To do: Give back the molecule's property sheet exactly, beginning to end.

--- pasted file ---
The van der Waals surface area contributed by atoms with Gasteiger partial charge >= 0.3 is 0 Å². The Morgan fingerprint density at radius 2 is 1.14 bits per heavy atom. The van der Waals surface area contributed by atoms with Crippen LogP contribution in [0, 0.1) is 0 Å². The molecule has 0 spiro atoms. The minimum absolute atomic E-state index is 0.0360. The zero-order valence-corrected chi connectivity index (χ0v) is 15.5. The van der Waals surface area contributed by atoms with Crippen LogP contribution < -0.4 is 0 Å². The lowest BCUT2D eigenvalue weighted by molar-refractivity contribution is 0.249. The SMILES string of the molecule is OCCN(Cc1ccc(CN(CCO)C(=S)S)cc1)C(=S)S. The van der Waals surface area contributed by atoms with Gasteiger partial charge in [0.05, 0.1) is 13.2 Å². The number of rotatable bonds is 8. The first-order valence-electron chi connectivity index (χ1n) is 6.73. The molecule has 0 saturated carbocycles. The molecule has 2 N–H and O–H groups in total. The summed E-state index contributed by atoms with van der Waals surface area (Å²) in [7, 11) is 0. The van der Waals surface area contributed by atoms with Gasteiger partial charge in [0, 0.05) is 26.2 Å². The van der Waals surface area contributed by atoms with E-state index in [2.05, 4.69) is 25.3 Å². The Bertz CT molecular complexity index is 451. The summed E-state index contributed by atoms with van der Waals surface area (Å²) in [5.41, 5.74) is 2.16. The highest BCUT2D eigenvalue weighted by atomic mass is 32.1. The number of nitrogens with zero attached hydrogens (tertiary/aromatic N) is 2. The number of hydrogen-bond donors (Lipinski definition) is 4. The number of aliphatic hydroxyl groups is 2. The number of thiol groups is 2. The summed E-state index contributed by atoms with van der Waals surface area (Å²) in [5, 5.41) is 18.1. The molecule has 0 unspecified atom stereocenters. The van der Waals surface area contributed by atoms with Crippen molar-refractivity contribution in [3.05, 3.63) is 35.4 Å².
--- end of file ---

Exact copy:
The van der Waals surface area contributed by atoms with Gasteiger partial charge >= 0.3 is 0 Å². The Morgan fingerprint density at radius 2 is 1.14 bits per heavy atom. The van der Waals surface area contributed by atoms with Crippen LogP contribution in [0, 0.1) is 0 Å². The molecule has 0 spiro atoms. The minimum absolute atomic E-state index is 0.0360. The zero-order valence-corrected chi connectivity index (χ0v) is 15.5. The van der Waals surface area contributed by atoms with Crippen LogP contribution < -0.4 is 0 Å². The lowest BCUT2D eigenvalue weighted by molar-refractivity contribution is 0.249. The SMILES string of the molecule is OCCN(Cc1ccc(CN(CCO)C(=S)S)cc1)C(=S)S. The van der Waals surface area contributed by atoms with Gasteiger partial charge in [0.05, 0.1) is 13.2 Å². The number of rotatable bonds is 8. The first-order valence-electron chi connectivity index (χ1n) is 6.73. The molecule has 0 saturated carbocycles. The molecule has 2 N–H and O–H groups in total. The summed E-state index contributed by atoms with van der Waals surface area (Å²) in [7, 11) is 0. The van der Waals surface area contributed by atoms with Gasteiger partial charge in [0, 0.05) is 26.2 Å². The van der Waals surface area contributed by atoms with E-state index in [2.05, 4.69) is 25.3 Å². The Bertz CT molecular complexity index is 451. The summed E-state index contributed by atoms with van der Waals surface area (Å²) in [5.41, 5.74) is 2.16. The highest BCUT2D eigenvalue weighted by atomic mass is 32.1. The number of nitrogens with zero attached hydrogens (tertiary/aromatic N) is 2. The number of hydrogen-bond donors (Lipinski definition) is 4. The number of aliphatic hydroxyl groups is 2. The number of thiol groups is 2. The summed E-state index contributed by atoms with van der Waals surface area (Å²) in [5, 5.41) is 18.1. The molecule has 0 unspecified atom stereocenters. The van der Waals surface area contributed by atoms with Crippen molar-refractivity contribution in [3.05, 3.63) is 35.4 Å².